Missouri was reported as beyond all ex
pectations, but there was still room
for more workers.
An Englishwoman's Eccentric Will..
Ono of tho most eccentric wills of
modern times has just been quietly set
aside by Vicc-Chauccl lor Bacon in tho
Chancery Division of tho High Court of
Justice. The document in question was
executed in May, 18GB, by a Mrs. Anno
Burdottc, of Gilmorton, in Leicester
shire, and her leading testamentary dis
positions were made in a codicil, which
directed certain appointed trustees, im
mediately after her funeral, to cause the
windows and doors of ovoryroomin hor
dwelling houso to bo bricked up in a
solid manner, ami to continue the brick
ing up for twenty years.
The kitchen only was to remain un
sealed, nnd in this apartment somo re
spectable married couple were to bo in
stalled at a peppercorn rent of ono half
penny per week, thoir duty being to
take cure of tho promises, and. in par
ticular, to see that no attempts were
made to raise the brick blockade of the
doors and windows. In order that her
directions should bo carried out to the
letter, certain benefits under the will
weio given to tho trustees, which bene
fits they wore to forfeit if the house
ceased to be in a strictly bricked-up and
By another codicil the testatrix direct
ed that the windows should bo boarded
up and nailed with good long nails,
bent down on the inside, and then cov
ered up with shoot iron and tin. Of the
property thus hermetically sealed up
no ollcctual devise wis made. Tliia
extraordinary probate was eventually
Then tho parties who wore dissatisfied
look the case into tho Chancery, and no
fewer than eight council learned in tho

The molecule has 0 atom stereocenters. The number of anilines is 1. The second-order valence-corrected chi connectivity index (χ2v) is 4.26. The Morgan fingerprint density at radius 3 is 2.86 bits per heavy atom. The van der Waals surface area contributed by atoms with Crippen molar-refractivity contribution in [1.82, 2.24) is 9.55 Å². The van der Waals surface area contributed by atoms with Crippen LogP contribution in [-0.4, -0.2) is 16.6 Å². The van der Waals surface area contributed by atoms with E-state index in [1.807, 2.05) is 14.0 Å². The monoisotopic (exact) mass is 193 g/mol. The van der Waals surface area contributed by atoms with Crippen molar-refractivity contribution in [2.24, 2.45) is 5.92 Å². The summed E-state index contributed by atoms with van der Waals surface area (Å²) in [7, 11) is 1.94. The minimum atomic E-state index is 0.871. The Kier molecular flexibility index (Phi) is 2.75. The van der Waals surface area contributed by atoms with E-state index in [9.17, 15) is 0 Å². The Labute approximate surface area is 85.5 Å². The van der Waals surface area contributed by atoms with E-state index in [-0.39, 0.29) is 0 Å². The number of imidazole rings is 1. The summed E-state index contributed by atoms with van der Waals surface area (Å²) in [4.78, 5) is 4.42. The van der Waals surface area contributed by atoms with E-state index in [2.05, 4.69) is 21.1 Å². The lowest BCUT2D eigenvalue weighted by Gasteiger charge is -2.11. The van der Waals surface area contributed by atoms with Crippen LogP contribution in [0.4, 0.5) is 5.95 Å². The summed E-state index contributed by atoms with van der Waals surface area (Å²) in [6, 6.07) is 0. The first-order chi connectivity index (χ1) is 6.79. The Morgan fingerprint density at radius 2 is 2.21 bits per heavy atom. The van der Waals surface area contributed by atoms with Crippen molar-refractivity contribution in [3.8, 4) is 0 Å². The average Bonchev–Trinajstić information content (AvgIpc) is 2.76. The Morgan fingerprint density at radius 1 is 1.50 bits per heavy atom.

law appeared before the Vico-Chancel-lor
on Wednesday, Aug. -', those who
supported tho validity of tho devise
quoting Pope's well-known lines, in
which the poet says that at testator may
" endow ii college or a eat," aiid seok
ing to draw therefrom the inference
thutj Mrs. Burdotto was entitled to dis
pose of hor own precisely us she liked,
ovon though her testamentary inunc
tions were of tho most c;iprieiou-lt gro
tesque nature. Sir James Bacon, how
ever, very cogently pointed out that in
tho eao boforo him, Iho teMalor had en
dowed ncithora cat nor a college: And ho
directed the truMces to unseal and re
leiiso all this hitherto ,u(?le3 property,
which must b" distributed as the undis
posed residue of real aiuf personal es
tate. Loudon 'J'clcyrupti.
1 ' .
A rrotrurteil' Bankruptcy Case.
.lust before his death,
Commoivlal ( ouuelllor
i-'cbiirl, ot hiu-
book, lic'o'inio a bankrupt, and tho
"Hoyal Cront-Brituuio Electoral Brums-wickiun-Luuchiirgifch
Chancery of .lust
ico" in Hanover published an ollicuil
iiunouuiifuiuint thai his. eMate wotthl
undergo lUuidaon, iiij iduO' coiue.
That solemn process is now about to be
eoinpliUed 0 the Second district court
at (ioi'ttingo'n, which informs iho Cor
man public b advortisoiiient in the lo
,eal puiiei't, that tho heirs of Councillor
SelmiTb creditors will do well to prefer
their chums to his , etatoinusnnieh as
Iho assets thereof iimoilntXtplMniQtlii,'
,0y0 miinks. This Bum the iiourt holds
at tho dispoit;on of the estate's credit
ors. II not elalmeil by their lawfti'
reprosontutlves boforo a giou date.
howuvm'.Jt, will lupstotho Pruslan
oiliitqui'r, which has sueceded to the
rights and prerogatives formerly on
joyed by iho Crown of Hanover.
1- y t
H7VPT WOULD Sill) 1)0 7
Oh. I'll lllm in hn n lilnlln III 11 Iran.
JiiHtto slntr my pretty poiiks ho lull or kIoc,